The direct one time price of the games, and also the indirect one(the need to upgrade the client machine to play those games) will be noticeably lower, as the games are much less demanding on the client side(drawing an already rendered graphics markup, especially without needing any audio nor visual assets, is generally a much, much easier, simpler and smaller task than generating that markup itself, and the client side hosts almost no game data nor state so the hard disk space and memory required will also be a lot lower)
The periodic subscription fee will exist in more and more games, and those already having such fee will likely increase the fee, in order to compensate for the increasing game maintenance cost from upgraded servers(these maintenance cost increments will eventually be cancelled out by hardware improvements causing the same hardware to become cheaper and cheaper)
The focus of companies previously making high end client CPU, GPU, RAM, hard disk, motherboard, etc will gradually shift their business into making server counterparts, because the demands of high end hardware will be relatively smaller and smaller on the client side, but will be relatively larger and larger on the server side
The demands of high end servers will be higher and higher, not just from game companies, but also for some players investing a lot into those games, because they'd have the incentive to build some such servers themselves, then either use them to host some games, or rent those servers to others who do
In the case of highly competitive E-Sports, the server can even implement some kind of fuzzy logic, which is fine-tuned with a deep learning AI, to help report suspicious raw player input sets(consisted of keyboard presses, mouse clicks, etc) with a rating on how suspicious it is, which can be further broken down to more detailed components on why they're that suspicious.
This can only be done effectively and efficiently if the server has direct access to the raw player input set, which is one of the cornerstones of this very architecture.
Combining this with traditional anti cheat measures, like having a server with the highest security level, an in-game admin having server level access to monitor all players in the server(now with the aid of the AI reporting suspicious raw player input sets for each player), another admin for each team/side to monitor player activities, a camera for each player, and thoroughly inspected player hardware, it'll not only make cheating next to impossible in major LAN events(also being cut off from external connections), but also so obviously infeasible and unrealistic that almost everyone will agree that cheating is indeed nearly impossible there, thus drastically increasing their confidence on the match fairness.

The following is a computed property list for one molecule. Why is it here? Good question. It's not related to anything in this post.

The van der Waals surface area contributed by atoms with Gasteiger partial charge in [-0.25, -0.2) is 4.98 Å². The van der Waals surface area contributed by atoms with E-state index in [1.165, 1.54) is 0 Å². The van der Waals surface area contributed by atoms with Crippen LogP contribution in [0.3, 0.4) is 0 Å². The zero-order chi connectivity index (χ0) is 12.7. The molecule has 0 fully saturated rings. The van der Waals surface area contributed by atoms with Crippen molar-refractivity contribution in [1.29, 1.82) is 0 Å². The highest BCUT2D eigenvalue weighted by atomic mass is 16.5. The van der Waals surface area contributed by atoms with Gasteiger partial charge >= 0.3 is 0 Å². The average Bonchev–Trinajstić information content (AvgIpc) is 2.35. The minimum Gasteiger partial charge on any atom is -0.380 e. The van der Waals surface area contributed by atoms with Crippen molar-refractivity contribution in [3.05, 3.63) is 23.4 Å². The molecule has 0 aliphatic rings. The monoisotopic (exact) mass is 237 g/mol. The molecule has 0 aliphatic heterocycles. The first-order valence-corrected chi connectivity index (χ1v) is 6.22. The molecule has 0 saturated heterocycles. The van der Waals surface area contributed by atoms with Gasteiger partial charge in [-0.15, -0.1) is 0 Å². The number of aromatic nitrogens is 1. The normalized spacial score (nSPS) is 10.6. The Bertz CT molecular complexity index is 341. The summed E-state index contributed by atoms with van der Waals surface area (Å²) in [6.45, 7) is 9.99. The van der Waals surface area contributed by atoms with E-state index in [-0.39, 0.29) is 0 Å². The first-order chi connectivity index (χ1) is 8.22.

Of course, some games can also use a hybrid model, and this especially applies to multiplayer games also having single player modes.
If the games support single player, of course the client side needs to have everything(and the piracy/plagiarism issues will be back), it's just that most of them won't be used in multiplayer if this architecture's used.
If the games runs on the multiplayer, the hosting server can choose(before hosting the game) whether this architecture's used(of course, only players with the full client side package can join servers using the traditional counterpart, and only players with the server side subscription can join servers using this architecture).
Alternatively, players can choose to play single player modes with a server for each player, and those servers are provided by the game company, causing players to be able to play otherwise extremely demanding games with a low-end machine(of course the players will need to apply for the periodic subscriptions to have access of this kind of single player modes).
On the business side, it means such games will have a client side package, with a one time price for everything in the client side, and a server side package, with a periodic subscription for being able to play multiplayer, and single player with a dedicated server provided, then the players can buy either one, or both, depending on their needs and wants.
This hybrid model, if both technically and economically feasible, is perhaps the best model I can think of.